Yesterday, Norman Foster, the architect behind such instantly-recognizable buildings as “The Gherkin” in London, and the Hearst Tower in New York, got burned by news that a tower his firm is building in Vegas would be halved, due to just-uncovered construction incompetence. Today, more bad news: Foster + Partners is reportedly laying off a quarter of its workforce—between 300-400 jobs, out of 1,300 total—and closing its Berlin and Istanbul offices. Foster’s pain mirrors that of the high-end architecture industry: As construction has slowed, the big-ticket, crown-jewel buildings that Foster specializes in have been summarily axed by developers.
According to BD Online:
The move was announced in a letter to staff, who will now undergo a 90-day consultation period, and pointed to “a significant decline in work within the practice”, according to staffers. It comes less than two years after private equity group 3i took a minority stake in the business, promising to provide funds for expansion.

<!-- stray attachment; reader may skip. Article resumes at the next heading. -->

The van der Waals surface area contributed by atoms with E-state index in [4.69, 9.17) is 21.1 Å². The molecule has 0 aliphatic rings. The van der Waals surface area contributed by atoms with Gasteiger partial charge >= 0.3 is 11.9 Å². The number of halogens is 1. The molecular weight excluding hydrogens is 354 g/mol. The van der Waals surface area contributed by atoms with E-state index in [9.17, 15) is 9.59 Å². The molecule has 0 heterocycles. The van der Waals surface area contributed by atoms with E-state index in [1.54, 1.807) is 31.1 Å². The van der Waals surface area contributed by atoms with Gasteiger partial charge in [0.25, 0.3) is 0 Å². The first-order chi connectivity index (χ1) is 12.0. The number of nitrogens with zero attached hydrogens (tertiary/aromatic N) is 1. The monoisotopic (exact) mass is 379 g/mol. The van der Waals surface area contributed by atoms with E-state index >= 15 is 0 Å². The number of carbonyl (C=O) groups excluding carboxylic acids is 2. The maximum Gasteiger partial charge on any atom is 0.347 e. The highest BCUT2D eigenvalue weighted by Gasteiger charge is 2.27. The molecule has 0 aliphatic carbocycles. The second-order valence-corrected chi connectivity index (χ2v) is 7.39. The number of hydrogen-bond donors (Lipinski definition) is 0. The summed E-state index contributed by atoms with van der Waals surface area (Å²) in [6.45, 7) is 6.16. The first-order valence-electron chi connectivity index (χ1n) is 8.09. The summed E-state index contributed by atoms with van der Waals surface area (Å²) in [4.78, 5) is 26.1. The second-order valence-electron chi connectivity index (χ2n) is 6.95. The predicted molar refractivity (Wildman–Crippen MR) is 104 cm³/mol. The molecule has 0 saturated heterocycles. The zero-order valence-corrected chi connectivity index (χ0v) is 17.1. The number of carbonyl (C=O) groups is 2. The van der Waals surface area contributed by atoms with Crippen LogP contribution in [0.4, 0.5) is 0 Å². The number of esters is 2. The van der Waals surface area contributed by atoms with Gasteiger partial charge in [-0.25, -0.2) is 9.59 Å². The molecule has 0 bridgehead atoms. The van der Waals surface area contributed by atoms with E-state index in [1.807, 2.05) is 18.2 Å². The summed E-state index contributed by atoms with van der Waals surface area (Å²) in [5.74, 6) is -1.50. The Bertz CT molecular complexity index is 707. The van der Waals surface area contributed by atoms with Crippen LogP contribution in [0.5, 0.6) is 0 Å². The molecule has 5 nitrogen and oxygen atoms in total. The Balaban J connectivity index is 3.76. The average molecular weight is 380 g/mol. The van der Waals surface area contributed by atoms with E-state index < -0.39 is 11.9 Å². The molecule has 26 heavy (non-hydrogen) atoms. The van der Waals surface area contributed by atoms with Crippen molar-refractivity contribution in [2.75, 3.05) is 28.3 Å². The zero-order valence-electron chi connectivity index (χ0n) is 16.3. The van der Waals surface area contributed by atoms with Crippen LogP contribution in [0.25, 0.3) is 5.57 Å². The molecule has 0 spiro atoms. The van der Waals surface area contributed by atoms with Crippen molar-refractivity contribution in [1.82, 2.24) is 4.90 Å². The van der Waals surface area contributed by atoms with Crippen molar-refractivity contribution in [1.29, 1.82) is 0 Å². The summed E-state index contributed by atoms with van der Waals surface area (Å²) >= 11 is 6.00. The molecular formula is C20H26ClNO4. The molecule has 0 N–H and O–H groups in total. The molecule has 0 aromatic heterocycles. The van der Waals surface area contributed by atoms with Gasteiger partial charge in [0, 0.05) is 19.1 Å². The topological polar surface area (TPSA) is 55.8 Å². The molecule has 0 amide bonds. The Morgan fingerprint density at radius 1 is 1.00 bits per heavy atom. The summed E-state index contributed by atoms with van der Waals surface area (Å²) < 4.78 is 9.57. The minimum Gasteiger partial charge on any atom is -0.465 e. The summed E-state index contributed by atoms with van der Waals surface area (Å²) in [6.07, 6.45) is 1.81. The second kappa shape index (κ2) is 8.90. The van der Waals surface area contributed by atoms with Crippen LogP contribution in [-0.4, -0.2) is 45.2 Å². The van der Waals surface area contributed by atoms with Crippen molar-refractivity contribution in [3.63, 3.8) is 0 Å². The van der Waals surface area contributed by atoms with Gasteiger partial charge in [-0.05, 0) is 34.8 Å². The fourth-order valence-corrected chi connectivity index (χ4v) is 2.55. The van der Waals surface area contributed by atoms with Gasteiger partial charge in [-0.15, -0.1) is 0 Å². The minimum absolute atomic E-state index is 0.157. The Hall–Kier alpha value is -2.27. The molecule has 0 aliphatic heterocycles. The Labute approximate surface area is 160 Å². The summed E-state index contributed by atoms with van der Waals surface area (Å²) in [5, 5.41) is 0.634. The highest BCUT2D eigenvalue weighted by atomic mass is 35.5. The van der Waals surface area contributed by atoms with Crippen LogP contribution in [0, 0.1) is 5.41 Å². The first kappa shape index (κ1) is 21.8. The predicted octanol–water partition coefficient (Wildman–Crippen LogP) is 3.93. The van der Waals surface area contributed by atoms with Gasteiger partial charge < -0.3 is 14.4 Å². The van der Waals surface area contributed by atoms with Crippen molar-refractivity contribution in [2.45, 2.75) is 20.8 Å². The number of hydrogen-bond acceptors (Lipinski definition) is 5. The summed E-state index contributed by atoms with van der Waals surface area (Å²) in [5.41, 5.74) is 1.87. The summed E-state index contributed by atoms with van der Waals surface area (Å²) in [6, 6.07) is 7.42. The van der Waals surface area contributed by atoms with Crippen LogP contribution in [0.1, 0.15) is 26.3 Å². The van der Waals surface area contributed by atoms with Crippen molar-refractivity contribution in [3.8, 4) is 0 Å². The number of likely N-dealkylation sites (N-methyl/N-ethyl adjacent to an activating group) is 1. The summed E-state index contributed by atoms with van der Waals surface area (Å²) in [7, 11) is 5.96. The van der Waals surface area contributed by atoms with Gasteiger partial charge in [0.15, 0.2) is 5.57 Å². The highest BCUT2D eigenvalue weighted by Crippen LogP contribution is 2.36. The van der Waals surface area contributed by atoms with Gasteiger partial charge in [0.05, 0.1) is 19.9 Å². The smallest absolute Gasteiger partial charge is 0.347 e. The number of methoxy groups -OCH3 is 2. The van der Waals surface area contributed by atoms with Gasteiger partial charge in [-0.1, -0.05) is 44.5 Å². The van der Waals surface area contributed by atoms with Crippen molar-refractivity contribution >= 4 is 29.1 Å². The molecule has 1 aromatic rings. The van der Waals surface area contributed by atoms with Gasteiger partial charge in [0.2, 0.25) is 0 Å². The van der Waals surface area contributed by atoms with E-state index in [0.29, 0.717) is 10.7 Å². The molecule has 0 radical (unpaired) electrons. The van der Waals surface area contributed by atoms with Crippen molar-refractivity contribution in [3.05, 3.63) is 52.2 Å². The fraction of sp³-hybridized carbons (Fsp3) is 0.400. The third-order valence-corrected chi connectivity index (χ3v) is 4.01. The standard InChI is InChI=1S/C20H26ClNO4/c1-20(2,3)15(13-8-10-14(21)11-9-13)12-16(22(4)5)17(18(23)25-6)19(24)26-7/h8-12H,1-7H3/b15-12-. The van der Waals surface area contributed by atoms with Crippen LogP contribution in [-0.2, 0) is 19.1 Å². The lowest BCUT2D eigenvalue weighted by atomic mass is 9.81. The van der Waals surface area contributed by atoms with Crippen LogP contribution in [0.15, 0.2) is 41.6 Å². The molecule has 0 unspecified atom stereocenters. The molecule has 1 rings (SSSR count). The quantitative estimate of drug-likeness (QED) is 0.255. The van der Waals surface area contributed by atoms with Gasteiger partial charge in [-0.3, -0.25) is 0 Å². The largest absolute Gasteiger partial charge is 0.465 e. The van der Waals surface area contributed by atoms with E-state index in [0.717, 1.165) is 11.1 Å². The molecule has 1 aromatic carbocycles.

The Berlin office handled Foster clients in Eastern Europe and Russia. The latter was the site of a marquee commission to build Europe’s tallest building. Work on that tower was recently halted. Foster has long had a strong, symbolic attachment to Berlin: One of his firm’s greatest buildings was the renovation of the Reichstag, the seat of the German parliament.
Other news is adding insult to injury. In 1999, Foster was made a peer in the House of Lords, making him Baron Foster of Thames Bank. But now his peerage is in jeopardy, due to reforms that would kick out any peers that don’t live in England. (Foster reportedly lives in Switzerland these days, and has dodged questions of residence.)